Vietnam’s $260 billion export mix has evolved away from the dependence on textiles, now reduced to 24% of total exports.  Electronics are increasingly being produced and exported from Vietnam, as companies shift from China. Vietnam’s ecosystem is conducive for export growth and supports its small and medium size companies, which in turn feed into the larger multinational companies, and eventually themselves become major exporters.


Geopolitics: Vietnam’s success is also credited to its pragmatic policies. Vietnam has unburdened its economic relationships of its history and established extensive trade relations with countries like the United States, which was its biggest enemy a few decades ago.



Awareness: India needs to expand its awareness of neighbouring countries like Bangladesh. Misinformation and lack of knowledge have become obstructions in the relations. Instead, the close cultural affinity can be leveraged to India’s advantage. This is evident in the automobile market where the customer profile among consumers in Sri Lanka, India and Bangladesh are similar, and where India provides both customisation and supportive after sales service. This is where Indian companies score over their Chinese counterparts. Indian businesses are loved and welcomed in Bangladesh. Companies such as Tata Motors, Godrej, Marico, Emami, Asian Paints have a strong presence.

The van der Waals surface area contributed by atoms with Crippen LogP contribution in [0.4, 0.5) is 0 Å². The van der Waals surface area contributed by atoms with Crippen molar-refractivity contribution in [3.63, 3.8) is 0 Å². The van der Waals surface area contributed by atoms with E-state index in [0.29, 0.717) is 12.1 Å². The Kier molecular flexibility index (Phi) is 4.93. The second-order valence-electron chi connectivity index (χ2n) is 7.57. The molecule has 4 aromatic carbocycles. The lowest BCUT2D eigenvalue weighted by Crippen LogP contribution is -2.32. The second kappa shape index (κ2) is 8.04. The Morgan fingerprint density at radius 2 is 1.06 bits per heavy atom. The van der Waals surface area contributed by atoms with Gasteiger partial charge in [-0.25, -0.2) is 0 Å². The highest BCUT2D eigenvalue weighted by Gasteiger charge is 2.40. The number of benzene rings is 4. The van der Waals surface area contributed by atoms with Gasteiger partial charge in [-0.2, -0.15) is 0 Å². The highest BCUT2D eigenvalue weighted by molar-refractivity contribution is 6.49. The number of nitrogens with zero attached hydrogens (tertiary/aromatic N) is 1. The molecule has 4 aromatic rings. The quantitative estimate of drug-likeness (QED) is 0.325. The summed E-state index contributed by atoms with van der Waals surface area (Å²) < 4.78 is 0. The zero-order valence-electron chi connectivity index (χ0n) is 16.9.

Connectivity: South Asia can learn from ASEAN’s example of development through regional economic cooperation. South Asia is the fastest growing region in the world, but also the least integrated. Institutional arrangements such as SAARC have not lived up to expectation, despite scope for cooperation in the IT sector, regional investment zones, trade and transport. Transport infrastructure like development of inland waterways between Bangladesh and India can effectively serve the regional economy. For instance, the Chittagong Port in Bangladesh and India’s North-eastern states have been linked. Other areas such as trade in power are opportunities for further cooperation.


Pragmatic policies ASEAN is a model of regional integration. Intra-regional trade stands at 29%-30% of all trade, as opposed to 5% in SAARC countries. A key takeaway for South Asia is the pragmatism which allows economic relations to not be compromised by political differences. Such differences have hindered the prospects of regional integration in South Asia.


Peter Rimmele